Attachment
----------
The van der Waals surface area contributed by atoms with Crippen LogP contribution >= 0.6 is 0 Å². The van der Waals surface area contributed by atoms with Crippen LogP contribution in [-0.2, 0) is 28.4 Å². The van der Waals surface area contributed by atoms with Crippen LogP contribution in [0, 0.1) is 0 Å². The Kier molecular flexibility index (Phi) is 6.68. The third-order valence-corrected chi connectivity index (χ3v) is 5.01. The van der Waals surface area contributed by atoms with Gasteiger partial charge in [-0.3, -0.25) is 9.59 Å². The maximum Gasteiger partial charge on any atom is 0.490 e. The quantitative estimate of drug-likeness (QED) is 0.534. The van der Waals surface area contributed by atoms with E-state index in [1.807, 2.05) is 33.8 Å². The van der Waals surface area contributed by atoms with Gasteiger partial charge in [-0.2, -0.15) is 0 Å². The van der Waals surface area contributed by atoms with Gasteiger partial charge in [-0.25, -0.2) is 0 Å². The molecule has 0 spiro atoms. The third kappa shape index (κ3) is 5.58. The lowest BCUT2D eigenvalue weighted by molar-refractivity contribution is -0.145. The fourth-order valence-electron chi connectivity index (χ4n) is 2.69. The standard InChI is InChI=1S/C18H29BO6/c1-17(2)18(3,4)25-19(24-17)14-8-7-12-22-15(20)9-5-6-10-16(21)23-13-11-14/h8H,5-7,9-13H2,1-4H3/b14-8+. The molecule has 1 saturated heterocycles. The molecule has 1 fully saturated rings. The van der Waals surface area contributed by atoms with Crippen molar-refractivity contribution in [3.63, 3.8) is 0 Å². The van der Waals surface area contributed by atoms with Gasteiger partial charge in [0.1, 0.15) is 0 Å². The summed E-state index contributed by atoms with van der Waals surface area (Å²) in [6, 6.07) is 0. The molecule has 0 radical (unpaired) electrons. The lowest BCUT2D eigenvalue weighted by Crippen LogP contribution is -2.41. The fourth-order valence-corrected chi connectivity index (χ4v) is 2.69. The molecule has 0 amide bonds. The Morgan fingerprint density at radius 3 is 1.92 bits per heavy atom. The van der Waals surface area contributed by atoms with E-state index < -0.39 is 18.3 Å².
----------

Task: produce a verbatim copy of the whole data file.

The van der Waals surface area contributed by atoms with Crippen LogP contribution >= 0.6 is 0 Å². The van der Waals surface area contributed by atoms with Crippen LogP contribution in [-0.2, 0) is 28.4 Å². The van der Waals surface area contributed by atoms with Crippen LogP contribution in [0, 0.1) is 0 Å². The Kier molecular flexibility index (Phi) is 6.68. The third-order valence-corrected chi connectivity index (χ3v) is 5.01. The van der Waals surface area contributed by atoms with Gasteiger partial charge in [-0.3, -0.25) is 9.59 Å². The maximum Gasteiger partial charge on any atom is 0.490 e. The quantitative estimate of drug-likeness (QED) is 0.534. The van der Waals surface area contributed by atoms with E-state index in [1.807, 2.05) is 33.8 Å². The van der Waals surface area contributed by atoms with Gasteiger partial charge in [-0.2, -0.15) is 0 Å². The van der Waals surface area contributed by atoms with Gasteiger partial charge in [-0.25, -0.2) is 0 Å². The molecule has 0 spiro atoms. The third kappa shape index (κ3) is 5.58. The lowest BCUT2D eigenvalue weighted by molar-refractivity contribution is -0.145. The fourth-order valence-electron chi connectivity index (χ4n) is 2.69. The standard InChI is InChI=1S/C18H29BO6/c1-17(2)18(3,4)25-19(24-17)14-8-7-12-22-15(20)9-5-6-10-16(21)23-13-11-14/h8H,5-7,9-13H2,1-4H3/b14-8+. The molecule has 1 saturated heterocycles. The molecule has 1 fully saturated rings. The van der Waals surface area contributed by atoms with Crippen molar-refractivity contribution in [3.63, 3.8) is 0 Å². The van der Waals surface area contributed by atoms with Gasteiger partial charge in [0.1, 0.15) is 0 Å². The summed E-state index contributed by atoms with van der Waals surface area (Å²) in [6, 6.07) is 0. The molecule has 0 radical (unpaired) electrons. The lowest BCUT2D eigenvalue weighted by Crippen LogP contribution is -2.41. The fourth-order valence-corrected chi connectivity index (χ4v) is 2.69. The molecule has 0 amide bonds. The Morgan fingerprint density at radius 3 is 1.92 bits per heavy atom. The van der Waals surface area contributed by atoms with E-state index < -0.39 is 18.3 Å².